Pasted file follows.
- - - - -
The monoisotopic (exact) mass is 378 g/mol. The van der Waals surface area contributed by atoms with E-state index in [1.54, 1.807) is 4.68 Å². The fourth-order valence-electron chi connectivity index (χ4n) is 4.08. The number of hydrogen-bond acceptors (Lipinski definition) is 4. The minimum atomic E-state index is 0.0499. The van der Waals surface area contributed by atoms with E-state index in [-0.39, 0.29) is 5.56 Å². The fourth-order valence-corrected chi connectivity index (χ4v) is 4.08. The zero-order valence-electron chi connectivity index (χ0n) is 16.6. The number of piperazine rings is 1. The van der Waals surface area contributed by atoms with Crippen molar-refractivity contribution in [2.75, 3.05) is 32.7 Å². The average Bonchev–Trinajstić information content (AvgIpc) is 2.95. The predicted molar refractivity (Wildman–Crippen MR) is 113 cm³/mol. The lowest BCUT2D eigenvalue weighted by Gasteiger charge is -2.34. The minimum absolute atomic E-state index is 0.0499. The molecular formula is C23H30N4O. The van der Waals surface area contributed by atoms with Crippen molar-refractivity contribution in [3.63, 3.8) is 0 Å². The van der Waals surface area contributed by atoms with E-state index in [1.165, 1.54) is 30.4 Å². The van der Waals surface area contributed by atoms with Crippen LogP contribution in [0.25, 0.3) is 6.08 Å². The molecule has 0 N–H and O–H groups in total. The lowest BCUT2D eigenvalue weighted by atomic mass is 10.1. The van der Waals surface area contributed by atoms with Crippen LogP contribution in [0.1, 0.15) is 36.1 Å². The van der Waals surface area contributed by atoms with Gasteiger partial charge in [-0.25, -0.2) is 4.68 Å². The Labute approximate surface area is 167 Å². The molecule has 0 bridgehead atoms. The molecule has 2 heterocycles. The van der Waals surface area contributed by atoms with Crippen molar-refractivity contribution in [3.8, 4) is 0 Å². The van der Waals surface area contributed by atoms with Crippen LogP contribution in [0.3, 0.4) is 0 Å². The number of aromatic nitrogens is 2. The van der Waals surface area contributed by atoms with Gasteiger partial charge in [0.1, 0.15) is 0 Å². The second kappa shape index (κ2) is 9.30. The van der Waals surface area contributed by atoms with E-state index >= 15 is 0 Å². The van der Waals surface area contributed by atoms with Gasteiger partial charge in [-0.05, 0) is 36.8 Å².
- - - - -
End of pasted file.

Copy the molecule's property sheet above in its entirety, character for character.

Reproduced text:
The monoisotopic (exact) mass is 378 g/mol. The van der Waals surface area contributed by atoms with E-state index in [1.54, 1.807) is 4.68 Å². The fourth-order valence-electron chi connectivity index (χ4n) is 4.08. The number of hydrogen-bond acceptors (Lipinski definition) is 4. The minimum atomic E-state index is 0.0499. The van der Waals surface area contributed by atoms with E-state index in [-0.39, 0.29) is 5.56 Å². The fourth-order valence-corrected chi connectivity index (χ4v) is 4.08. The zero-order valence-electron chi connectivity index (χ0n) is 16.6. The number of piperazine rings is 1. The van der Waals surface area contributed by atoms with Crippen molar-refractivity contribution in [2.75, 3.05) is 32.7 Å². The average Bonchev–Trinajstić information content (AvgIpc) is 2.95. The predicted molar refractivity (Wildman–Crippen MR) is 113 cm³/mol. The lowest BCUT2D eigenvalue weighted by Gasteiger charge is -2.34. The minimum absolute atomic E-state index is 0.0499. The molecular formula is C23H30N4O. The van der Waals surface area contributed by atoms with Crippen molar-refractivity contribution in [3.63, 3.8) is 0 Å². The van der Waals surface area contributed by atoms with E-state index in [1.165, 1.54) is 30.4 Å². The van der Waals surface area contributed by atoms with Crippen LogP contribution in [0.25, 0.3) is 6.08 Å². The molecule has 0 N–H and O–H groups in total. The lowest BCUT2D eigenvalue weighted by atomic mass is 10.1. The van der Waals surface area contributed by atoms with Crippen LogP contribution in [0.1, 0.15) is 36.1 Å². The van der Waals surface area contributed by atoms with Gasteiger partial charge in [-0.25, -0.2) is 4.68 Å². The Labute approximate surface area is 167 Å². The molecule has 0 bridgehead atoms. The molecule has 2 heterocycles. The van der Waals surface area contributed by atoms with Crippen molar-refractivity contribution in [3.8, 4) is 0 Å². The van der Waals surface area contributed by atoms with Crippen LogP contribution in [0.3, 0.4) is 0 Å². The number of aromatic nitrogens is 2. The van der Waals surface area contributed by atoms with Gasteiger partial charge in [0.1, 0.15) is 0 Å². The second kappa shape index (κ2) is 9.30. The van der Waals surface area contributed by atoms with E-state index >= 15 is 0 Å². The van der Waals surface area contributed by atoms with Gasteiger partial charge in [-0.05, 0) is 36.8 Å².